A 2016 study by digital watchdog Citizen Lab found that accounts linked to mainland Chinese phone numbers continue to face censorship, even when the user is located in other parts of the world. Earlier this year, Citizen Lab also found that WeChat monitors its overseas users to help refine the app’s censorship algorithms for mainland Chinese users.

Daniel Lou, a naturalized U.S. citizen and businessman in New York, found his WeChat account blocked earlier this year after he shared in a private chat an article about two Chinese scientists who were escorted from a Canadian national virology laboratory in July 2019 amid a police investigation.

The article has been linked to a conspiracy theory about the origins of the CCP virus outbreak.

Lou said it took him years to cultivate his network on the app by gaining entry into many WeChat groups, only to have it stripped from him in an instant. Even so, he said he felt “very happy” after being blocked.

“I was no longer under their control. I was set free,” he said.

Lou has barely used the app since then. He said many users on the app self-censor for fear of similarly being locked-out for posting content deemed sensitive by the CCP.

Through WeChat, the CCP is “violating U.S. citizens’ right of privacy, and controlling Americans,” he said.

John C. Demers, U.S. assistant attorney general for national security, said WeChat is used by the regime to control Chinese people studying or working in the country.

“It’s a method by the Chinese Communist Party to communicate with Chinese individuals here in the U.S.,” Demers said at a discussion hosted by the Washington-based Center for Strategic and International Studies on Aug. 12.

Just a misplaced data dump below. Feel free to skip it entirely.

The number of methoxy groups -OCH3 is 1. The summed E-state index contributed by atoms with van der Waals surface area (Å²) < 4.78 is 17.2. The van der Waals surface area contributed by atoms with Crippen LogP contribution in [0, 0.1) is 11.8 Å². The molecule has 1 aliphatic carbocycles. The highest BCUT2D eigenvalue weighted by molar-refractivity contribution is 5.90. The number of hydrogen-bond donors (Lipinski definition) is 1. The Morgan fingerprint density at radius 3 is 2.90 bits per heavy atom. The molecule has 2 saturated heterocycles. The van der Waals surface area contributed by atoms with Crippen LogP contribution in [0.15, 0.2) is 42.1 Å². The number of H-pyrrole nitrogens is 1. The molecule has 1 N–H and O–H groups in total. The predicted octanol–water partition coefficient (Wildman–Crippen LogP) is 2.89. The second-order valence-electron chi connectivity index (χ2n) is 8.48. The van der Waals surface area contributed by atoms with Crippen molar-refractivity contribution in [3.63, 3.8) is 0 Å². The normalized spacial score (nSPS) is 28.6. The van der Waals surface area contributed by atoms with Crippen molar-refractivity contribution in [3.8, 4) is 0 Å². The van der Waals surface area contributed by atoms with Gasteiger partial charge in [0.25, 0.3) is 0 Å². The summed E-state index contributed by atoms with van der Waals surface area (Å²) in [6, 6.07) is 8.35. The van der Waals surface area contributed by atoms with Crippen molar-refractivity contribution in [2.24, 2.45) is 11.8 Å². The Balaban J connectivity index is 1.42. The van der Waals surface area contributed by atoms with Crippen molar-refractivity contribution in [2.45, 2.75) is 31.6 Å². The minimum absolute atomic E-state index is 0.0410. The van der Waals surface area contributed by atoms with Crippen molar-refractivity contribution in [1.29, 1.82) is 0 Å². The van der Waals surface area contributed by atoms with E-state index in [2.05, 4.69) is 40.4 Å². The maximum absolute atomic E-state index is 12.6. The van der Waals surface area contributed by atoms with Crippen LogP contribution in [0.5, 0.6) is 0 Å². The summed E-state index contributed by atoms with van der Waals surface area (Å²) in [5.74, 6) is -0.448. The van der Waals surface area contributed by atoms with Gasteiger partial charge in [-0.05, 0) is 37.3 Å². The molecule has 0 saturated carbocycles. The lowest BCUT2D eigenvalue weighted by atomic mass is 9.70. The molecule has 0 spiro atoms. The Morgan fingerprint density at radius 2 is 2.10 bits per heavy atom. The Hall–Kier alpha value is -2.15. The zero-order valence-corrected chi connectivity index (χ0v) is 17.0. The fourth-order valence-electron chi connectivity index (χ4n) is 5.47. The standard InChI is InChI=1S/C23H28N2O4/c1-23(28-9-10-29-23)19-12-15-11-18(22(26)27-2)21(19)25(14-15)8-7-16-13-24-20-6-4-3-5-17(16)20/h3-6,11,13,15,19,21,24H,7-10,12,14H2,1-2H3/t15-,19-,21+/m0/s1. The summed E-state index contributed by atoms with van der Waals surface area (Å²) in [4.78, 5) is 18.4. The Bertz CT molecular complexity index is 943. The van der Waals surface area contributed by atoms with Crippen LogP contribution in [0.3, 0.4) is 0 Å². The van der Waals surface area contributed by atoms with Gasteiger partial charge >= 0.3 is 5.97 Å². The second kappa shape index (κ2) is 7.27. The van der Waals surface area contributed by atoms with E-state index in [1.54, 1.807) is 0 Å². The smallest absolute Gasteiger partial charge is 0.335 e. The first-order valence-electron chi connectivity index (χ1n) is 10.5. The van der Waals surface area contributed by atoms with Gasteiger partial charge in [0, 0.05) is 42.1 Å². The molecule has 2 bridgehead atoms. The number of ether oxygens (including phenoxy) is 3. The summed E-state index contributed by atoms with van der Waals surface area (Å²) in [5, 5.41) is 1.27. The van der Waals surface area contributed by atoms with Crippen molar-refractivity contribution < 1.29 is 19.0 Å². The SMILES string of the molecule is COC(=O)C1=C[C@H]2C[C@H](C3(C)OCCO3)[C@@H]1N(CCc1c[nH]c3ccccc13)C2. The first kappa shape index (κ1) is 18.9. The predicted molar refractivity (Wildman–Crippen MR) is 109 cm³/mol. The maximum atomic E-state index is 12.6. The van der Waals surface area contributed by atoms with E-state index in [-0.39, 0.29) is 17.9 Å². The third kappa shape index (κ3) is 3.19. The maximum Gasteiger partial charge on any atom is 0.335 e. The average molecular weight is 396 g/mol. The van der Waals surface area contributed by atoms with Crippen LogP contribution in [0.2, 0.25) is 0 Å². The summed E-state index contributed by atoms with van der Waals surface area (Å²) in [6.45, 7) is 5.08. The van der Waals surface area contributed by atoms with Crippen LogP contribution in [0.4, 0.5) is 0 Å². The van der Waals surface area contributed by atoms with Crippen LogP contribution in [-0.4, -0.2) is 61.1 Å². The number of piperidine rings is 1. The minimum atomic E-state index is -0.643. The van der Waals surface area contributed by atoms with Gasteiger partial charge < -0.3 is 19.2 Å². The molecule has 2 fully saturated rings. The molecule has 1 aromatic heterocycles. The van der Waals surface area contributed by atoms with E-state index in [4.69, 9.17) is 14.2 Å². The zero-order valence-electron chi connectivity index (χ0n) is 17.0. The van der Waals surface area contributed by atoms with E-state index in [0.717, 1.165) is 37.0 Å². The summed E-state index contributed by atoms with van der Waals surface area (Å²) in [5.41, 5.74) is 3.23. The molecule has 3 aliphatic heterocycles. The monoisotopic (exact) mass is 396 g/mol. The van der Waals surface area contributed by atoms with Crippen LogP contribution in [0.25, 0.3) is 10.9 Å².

He added that the app is being used to spread disinformation and propaganda about the United States to overseas Chinese students, so that they aren’t “polluted by ideas like liberal democracy or religious freedom.”

Overseas Chinese have been heavily influenced by the regime through the app, says Chen Chuangchuang, a U.S.-based Chinese rights activist.

“They might live in a free society, but they rely on sources controlled by the CCP on WeChat to get their information,” he said.

Chen pointed to instances in which the app has been used to influence elections in democracies, such as Australia, Canada, and New Zealand. A 2019 study by Australian researchers found that propaganda maligning incumbent Prime Minister Scott Morrison’s Liberal Party was being circulated by CCP-linked accounts on the app.

The activist said he has many friends in the overseas democracy movement who’ve been barred from WeChat for spreading information critical of the regime.

Chen applauded the move, saying it may prompt more people in China to instead circumvent the country’s internet firewall for the purpose of communicating with relatives and friends overseas.

“This would be a good thing,” he said.

Tencent didn’t immediately respond to a request by The Epoch Times for comment.

Linda Lin and Yi Ru contributed to this report.
Cathy He is the politics editor at the Washington D.C. bureau. She was previously an editor for U.S.-China and a reporter covering U.S.-China relations.